“1. All of our citizens and your children deserve a flag that is not a symbol of hate. One cannot ignore that the confederate symbolism of our flag has been used as a symbol of hate for far longer than it was ever used as a symbol of the Confederacy. Recall, the Civil War lasted only four years. Rarely was the flag seen outside of Virginia memorial services for the next 30 years.

“Beginning in 1915, the KKK, attached itself to the Confederate Flag and used it as a symbol. It has been used at lynchings, church and cross burnings, and hung as a symbol to instill fear in Black citizens throughout the South. As Jim Crow-era laws took hold, the flag became more common and was used universally in campaign material by Southern “Dixiecrat” Democrats who cherished segregation. The “heritage” that this flag represents is one of revisionist history in the South and racist atrocities against people of color for over 100 years. Unquestionably, the Confederate Flag was/is employed as a symbol of racism and adopted by almost every racist hate group in America, throughout the last century. Even though this may not be why you cling to this flag, the fact remains the flag has been taken over by racists and, therefore, has morphed into a symbol of racism in our current day society. Is this truly the symbol that you want to represent the place you are raising your children and grandchildren?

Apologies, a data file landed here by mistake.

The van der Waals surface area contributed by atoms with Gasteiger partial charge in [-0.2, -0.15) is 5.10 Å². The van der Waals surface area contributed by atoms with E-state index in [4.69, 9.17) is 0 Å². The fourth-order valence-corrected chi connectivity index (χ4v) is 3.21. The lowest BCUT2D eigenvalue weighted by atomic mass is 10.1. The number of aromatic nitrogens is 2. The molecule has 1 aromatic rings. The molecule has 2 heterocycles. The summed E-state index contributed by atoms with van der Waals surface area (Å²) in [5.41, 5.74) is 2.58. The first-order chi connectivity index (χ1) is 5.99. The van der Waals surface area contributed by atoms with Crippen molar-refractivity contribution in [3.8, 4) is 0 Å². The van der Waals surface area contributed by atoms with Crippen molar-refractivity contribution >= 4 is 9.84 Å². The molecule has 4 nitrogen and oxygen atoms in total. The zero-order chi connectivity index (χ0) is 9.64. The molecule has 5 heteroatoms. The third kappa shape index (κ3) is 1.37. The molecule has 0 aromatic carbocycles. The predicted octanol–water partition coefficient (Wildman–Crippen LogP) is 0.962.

“2. Mississippi needs a symbol that represents all Mississippians and is consistent with the values of most Mississippians. With over 75% of Mississippians identifying themselves as religious, one has to ask the question if keeping the present flag is consistent with those values. For Christians, if you are to observe God’s greatest commandment (Mark 12:31) to love God and to love your neighbor as yourself, then you have to question whether this should be the symbol of our state. For my fellow Christians, I ask you, if the blood of Christ flows through all of us, are we not all brothers and sisters in Christ? With almost 40% of Mississippians being people of color, we have to acknowledge that a flag representing hate has to dishonor our brothers, sisters, and ultimately ourselves. On this Father’s Day, I ask you to seek guidance from our Heavenly Father, as will I.